The same is true across Africa. Those countries that allow hunting have stable animal populations because hunting provides an economic incentive to protect wildlife. Those countries that have banned it have endangered populations because another grain field provides more incentive than protecting the land for wildlife habitat.
     
  13. popper

    popper Member

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    Bambi, Thumper and Rocky. Everything else is a threat to her.
     
  14. H&Hhunter

    H&Hhunter Moderator Staff Member

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    mopar,

    I'll ask you this simple question one more time. What African country did this take place in?

    The reason I ask. Is that in South Africa much hunting takes place on game farms that don't have set quotas. The land owner, owns the game, therefore they can and do let you overshoot your "quota" for an extra fee. It's really nothing more than a marketing scam making the hunter think he's getting away with something when in reality the land owners are doing nothing more than making extra profit on surplus animals that they need to sell.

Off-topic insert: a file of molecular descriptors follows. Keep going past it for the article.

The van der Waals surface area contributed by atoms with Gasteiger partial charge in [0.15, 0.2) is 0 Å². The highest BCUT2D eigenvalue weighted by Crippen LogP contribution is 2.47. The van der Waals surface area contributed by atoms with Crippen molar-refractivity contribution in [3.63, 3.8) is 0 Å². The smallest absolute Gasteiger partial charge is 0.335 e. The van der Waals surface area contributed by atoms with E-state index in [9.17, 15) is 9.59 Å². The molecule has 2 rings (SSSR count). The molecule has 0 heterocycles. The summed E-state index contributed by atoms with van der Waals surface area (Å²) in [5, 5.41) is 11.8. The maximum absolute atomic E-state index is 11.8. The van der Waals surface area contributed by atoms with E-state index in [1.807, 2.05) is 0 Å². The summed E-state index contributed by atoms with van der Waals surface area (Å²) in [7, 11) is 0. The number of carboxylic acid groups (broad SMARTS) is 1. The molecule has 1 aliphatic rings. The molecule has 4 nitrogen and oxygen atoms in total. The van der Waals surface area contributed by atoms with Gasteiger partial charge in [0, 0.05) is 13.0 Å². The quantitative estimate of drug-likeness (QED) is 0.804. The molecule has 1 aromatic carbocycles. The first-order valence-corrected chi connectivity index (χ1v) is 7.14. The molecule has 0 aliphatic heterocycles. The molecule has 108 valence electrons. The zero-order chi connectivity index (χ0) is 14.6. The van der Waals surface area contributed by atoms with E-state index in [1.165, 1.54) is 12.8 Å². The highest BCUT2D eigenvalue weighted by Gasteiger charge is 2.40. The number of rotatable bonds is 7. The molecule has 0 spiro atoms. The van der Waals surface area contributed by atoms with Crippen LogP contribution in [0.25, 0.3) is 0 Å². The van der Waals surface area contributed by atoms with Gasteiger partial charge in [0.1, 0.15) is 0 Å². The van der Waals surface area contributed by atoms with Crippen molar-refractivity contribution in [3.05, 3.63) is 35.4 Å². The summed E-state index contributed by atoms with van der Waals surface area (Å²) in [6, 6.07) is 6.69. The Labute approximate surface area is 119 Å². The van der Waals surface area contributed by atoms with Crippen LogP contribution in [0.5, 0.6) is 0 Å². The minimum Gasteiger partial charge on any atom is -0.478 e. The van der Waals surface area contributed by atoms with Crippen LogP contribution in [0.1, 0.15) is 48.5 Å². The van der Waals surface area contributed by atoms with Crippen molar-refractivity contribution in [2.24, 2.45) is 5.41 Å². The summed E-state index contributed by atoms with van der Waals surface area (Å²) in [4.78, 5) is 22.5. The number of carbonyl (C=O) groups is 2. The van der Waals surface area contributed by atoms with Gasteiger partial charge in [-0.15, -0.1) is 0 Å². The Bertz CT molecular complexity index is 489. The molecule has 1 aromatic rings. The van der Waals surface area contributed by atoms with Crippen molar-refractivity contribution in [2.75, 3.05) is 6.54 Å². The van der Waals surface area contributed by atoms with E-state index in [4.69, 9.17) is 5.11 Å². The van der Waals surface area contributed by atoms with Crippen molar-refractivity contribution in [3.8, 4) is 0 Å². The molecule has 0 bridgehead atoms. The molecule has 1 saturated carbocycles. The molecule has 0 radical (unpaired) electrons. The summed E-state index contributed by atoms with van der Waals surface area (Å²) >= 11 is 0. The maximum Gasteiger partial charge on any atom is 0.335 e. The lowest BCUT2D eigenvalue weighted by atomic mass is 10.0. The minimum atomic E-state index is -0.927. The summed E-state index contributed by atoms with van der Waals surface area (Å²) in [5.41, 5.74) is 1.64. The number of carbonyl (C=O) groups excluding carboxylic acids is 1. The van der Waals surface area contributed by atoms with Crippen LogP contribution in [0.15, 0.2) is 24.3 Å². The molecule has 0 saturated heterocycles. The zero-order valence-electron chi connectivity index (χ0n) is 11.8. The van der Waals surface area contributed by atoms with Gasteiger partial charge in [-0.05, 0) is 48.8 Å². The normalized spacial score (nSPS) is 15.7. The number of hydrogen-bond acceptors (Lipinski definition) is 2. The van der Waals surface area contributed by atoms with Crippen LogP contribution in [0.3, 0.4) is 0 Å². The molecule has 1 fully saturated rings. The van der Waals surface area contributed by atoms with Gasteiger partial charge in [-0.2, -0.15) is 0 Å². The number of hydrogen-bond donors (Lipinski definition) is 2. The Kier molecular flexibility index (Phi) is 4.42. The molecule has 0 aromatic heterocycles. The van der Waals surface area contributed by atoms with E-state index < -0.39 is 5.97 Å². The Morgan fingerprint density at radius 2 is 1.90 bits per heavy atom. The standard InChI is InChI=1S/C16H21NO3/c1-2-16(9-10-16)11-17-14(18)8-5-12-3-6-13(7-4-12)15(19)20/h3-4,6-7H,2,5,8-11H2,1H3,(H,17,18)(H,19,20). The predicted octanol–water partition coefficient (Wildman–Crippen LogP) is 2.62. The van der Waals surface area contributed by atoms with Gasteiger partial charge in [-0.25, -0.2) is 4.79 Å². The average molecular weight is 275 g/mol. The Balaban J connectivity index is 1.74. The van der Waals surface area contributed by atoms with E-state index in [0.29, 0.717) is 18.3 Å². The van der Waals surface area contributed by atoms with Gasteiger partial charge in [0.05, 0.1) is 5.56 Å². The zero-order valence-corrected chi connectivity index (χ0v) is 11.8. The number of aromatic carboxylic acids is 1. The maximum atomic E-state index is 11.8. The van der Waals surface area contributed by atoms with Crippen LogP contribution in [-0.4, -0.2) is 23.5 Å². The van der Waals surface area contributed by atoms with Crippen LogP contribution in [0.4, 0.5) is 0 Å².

Most lion "hunting" in the country of South Africa is not of wild lions. I am not saying that you can't hunt a natural wild lion in South Africa but the majority of Lion hunting in that country is of pen raised and released lions. The Free State tends to be the area of the worst offenders of the ole "For a little palm grease we'll let you shoot another lion that somehow got onto the ranch property wink, wink" scam.

    Which is an entirely different dynamic than the hunting of wild lions in countries like Zambia, Zimbabwe, Mozambique, Tanzania, Namibia, and until recently Botswana.

    -------------------------------------------------------------------------------------

    ZJ

    Please indicate where I called mopar a "name". I can't find it in either of my posts above.
     
  15. H&Hhunter

    H&Hhunter Moderator Staff Member

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    Kodiak,

    Right on the money, great post!
     
  16. Art Eatman

    Art Eatman Administrator Staff Member

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    5th Sticky from the top of the Hunting forum page...
     
  17. Joe Demko

    Joe Demko Member

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    Please do correct me if I am wrong, but I do not recall H&Hhunter citing any sources in this thread before he stampeded directly to trying to link Mopar to "terrorists." Just because H&H is on the majority side of the argument here doesn't earn him a pass.
     
  18. H&Hhunter

    H&Hhunter Moderator Staff Member

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    Can anybody here present an argument against the information I posted in my rebuttal to mopar's statement that "African guides WILL hunt out the big cats"?